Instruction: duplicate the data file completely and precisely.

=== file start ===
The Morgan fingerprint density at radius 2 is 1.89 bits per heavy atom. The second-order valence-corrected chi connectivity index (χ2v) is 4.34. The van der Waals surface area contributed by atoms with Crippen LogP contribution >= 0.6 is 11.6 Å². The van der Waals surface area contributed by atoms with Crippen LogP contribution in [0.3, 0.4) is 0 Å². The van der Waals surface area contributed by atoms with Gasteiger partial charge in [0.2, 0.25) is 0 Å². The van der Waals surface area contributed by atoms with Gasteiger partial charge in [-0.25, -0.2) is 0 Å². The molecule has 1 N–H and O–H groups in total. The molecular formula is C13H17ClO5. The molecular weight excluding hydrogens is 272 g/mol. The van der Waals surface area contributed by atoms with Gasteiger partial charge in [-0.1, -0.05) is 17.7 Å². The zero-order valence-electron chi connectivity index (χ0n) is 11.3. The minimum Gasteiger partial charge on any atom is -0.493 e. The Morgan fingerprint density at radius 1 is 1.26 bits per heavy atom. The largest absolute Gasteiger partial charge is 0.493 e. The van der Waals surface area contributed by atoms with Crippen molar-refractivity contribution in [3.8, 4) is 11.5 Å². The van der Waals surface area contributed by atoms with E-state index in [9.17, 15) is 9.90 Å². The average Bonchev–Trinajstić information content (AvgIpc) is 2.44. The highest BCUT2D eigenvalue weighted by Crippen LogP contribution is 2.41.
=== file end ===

The Morgan fingerprint density at radius 2 is 1.89 bits per heavy atom. The second-order valence-corrected chi connectivity index (χ2v) is 4.34. The van der Waals surface area contributed by atoms with Crippen LogP contribution >= 0.6 is 11.6 Å². The van der Waals surface area contributed by atoms with Crippen LogP contribution in [0.3, 0.4) is 0 Å². The van der Waals surface area contributed by atoms with Gasteiger partial charge in [0.2, 0.25) is 0 Å². The van der Waals surface area contributed by atoms with Gasteiger partial charge in [-0.25, -0.2) is 0 Å². The molecule has 1 N–H and O–H groups in total. The molecular formula is C13H17ClO5. The molecular weight excluding hydrogens is 272 g/mol. The van der Waals surface area contributed by atoms with Gasteiger partial charge in [-0.1, -0.05) is 17.7 Å². The zero-order valence-electron chi connectivity index (χ0n) is 11.3. The minimum Gasteiger partial charge on any atom is -0.493 e. The Morgan fingerprint density at radius 1 is 1.26 bits per heavy atom. The largest absolute Gasteiger partial charge is 0.493 e. The van der Waals surface area contributed by atoms with Crippen molar-refractivity contribution in [3.8, 4) is 11.5 Å². The van der Waals surface area contributed by atoms with E-state index in [9.17, 15) is 9.90 Å². The average Bonchev–Trinajstić information content (AvgIpc) is 2.44. The highest BCUT2D eigenvalue weighted by Crippen LogP contribution is 2.41.